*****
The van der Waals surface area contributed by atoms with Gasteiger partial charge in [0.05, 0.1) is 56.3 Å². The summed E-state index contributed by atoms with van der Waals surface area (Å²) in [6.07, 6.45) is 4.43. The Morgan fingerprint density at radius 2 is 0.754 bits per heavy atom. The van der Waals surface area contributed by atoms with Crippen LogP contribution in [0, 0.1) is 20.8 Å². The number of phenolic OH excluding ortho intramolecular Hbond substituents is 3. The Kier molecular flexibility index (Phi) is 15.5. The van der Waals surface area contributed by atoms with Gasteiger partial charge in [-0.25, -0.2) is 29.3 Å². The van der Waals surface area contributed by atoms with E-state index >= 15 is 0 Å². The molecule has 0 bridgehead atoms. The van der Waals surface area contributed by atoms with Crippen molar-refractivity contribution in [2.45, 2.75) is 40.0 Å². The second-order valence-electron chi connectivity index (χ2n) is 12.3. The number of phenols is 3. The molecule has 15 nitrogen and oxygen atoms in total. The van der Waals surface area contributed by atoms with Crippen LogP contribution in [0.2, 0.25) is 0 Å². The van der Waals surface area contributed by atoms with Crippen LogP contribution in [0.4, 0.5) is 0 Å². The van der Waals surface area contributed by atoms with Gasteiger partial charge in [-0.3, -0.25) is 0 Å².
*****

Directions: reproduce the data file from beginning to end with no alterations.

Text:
The van der Waals surface area contributed by atoms with Gasteiger partial charge in [0.05, 0.1) is 56.3 Å². The summed E-state index contributed by atoms with van der Waals surface area (Å²) in [6.07, 6.45) is 4.43. The Morgan fingerprint density at radius 2 is 0.754 bits per heavy atom. The van der Waals surface area contributed by atoms with Crippen LogP contribution in [0, 0.1) is 20.8 Å². The number of phenolic OH excluding ortho intramolecular Hbond substituents is 3. The Kier molecular flexibility index (Phi) is 15.5. The van der Waals surface area contributed by atoms with Gasteiger partial charge in [-0.25, -0.2) is 29.3 Å². The van der Waals surface area contributed by atoms with E-state index >= 15 is 0 Å². The molecule has 0 bridgehead atoms. The van der Waals surface area contributed by atoms with Crippen molar-refractivity contribution in [2.45, 2.75) is 40.0 Å². The second-order valence-electron chi connectivity index (χ2n) is 12.3. The number of phenols is 3. The molecule has 15 nitrogen and oxygen atoms in total. The van der Waals surface area contributed by atoms with Crippen LogP contribution in [0.2, 0.25) is 0 Å². The van der Waals surface area contributed by atoms with Crippen LogP contribution in [0.4, 0.5) is 0 Å². The van der Waals surface area contributed by atoms with Gasteiger partial charge in [-0.3, -0.25) is 0 Å².